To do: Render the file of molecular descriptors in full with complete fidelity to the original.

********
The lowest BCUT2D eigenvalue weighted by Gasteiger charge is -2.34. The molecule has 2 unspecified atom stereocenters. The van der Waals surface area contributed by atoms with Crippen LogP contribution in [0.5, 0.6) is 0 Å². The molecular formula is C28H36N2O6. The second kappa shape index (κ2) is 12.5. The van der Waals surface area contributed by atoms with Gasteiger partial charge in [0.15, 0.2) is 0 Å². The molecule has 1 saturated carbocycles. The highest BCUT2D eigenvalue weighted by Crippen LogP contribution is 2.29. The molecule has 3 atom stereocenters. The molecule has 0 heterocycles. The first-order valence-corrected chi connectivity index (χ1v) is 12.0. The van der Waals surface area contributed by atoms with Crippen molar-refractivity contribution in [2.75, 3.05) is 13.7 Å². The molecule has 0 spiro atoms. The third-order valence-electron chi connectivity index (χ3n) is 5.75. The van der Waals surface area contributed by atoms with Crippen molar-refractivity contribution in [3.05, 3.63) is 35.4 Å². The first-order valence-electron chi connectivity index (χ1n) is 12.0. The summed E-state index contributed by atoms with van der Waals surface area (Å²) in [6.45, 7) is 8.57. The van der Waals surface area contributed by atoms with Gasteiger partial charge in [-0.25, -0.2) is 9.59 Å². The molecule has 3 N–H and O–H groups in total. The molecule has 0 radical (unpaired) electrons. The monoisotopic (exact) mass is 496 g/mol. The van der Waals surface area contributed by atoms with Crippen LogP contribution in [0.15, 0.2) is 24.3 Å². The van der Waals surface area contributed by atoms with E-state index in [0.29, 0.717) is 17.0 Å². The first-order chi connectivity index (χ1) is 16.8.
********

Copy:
The lowest BCUT2D eigenvalue weighted by Gasteiger charge is -2.34. The molecule has 2 unspecified atom stereocenters. The van der Waals surface area contributed by atoms with Crippen LogP contribution in [0.5, 0.6) is 0 Å². The molecular formula is C28H36N2O6. The second kappa shape index (κ2) is 12.5. The van der Waals surface area contributed by atoms with Gasteiger partial charge in [0.15, 0.2) is 0 Å². The molecule has 1 saturated carbocycles. The highest BCUT2D eigenvalue weighted by Crippen LogP contribution is 2.29. The molecule has 3 atom stereocenters. The molecule has 0 heterocycles. The first-order valence-corrected chi connectivity index (χ1v) is 12.0. The van der Waals surface area contributed by atoms with Crippen molar-refractivity contribution in [2.75, 3.05) is 13.7 Å². The molecule has 0 spiro atoms. The third-order valence-electron chi connectivity index (χ3n) is 5.75. The van der Waals surface area contributed by atoms with Crippen molar-refractivity contribution in [3.05, 3.63) is 35.4 Å². The first-order valence-electron chi connectivity index (χ1n) is 12.0. The summed E-state index contributed by atoms with van der Waals surface area (Å²) in [6.45, 7) is 8.57. The van der Waals surface area contributed by atoms with Gasteiger partial charge in [-0.25, -0.2) is 9.59 Å². The molecule has 3 N–H and O–H groups in total. The molecule has 0 radical (unpaired) electrons. The monoisotopic (exact) mass is 496 g/mol. The van der Waals surface area contributed by atoms with Crippen LogP contribution in [0.15, 0.2) is 24.3 Å². The van der Waals surface area contributed by atoms with E-state index in [0.29, 0.717) is 17.0 Å². The first-order chi connectivity index (χ1) is 16.8.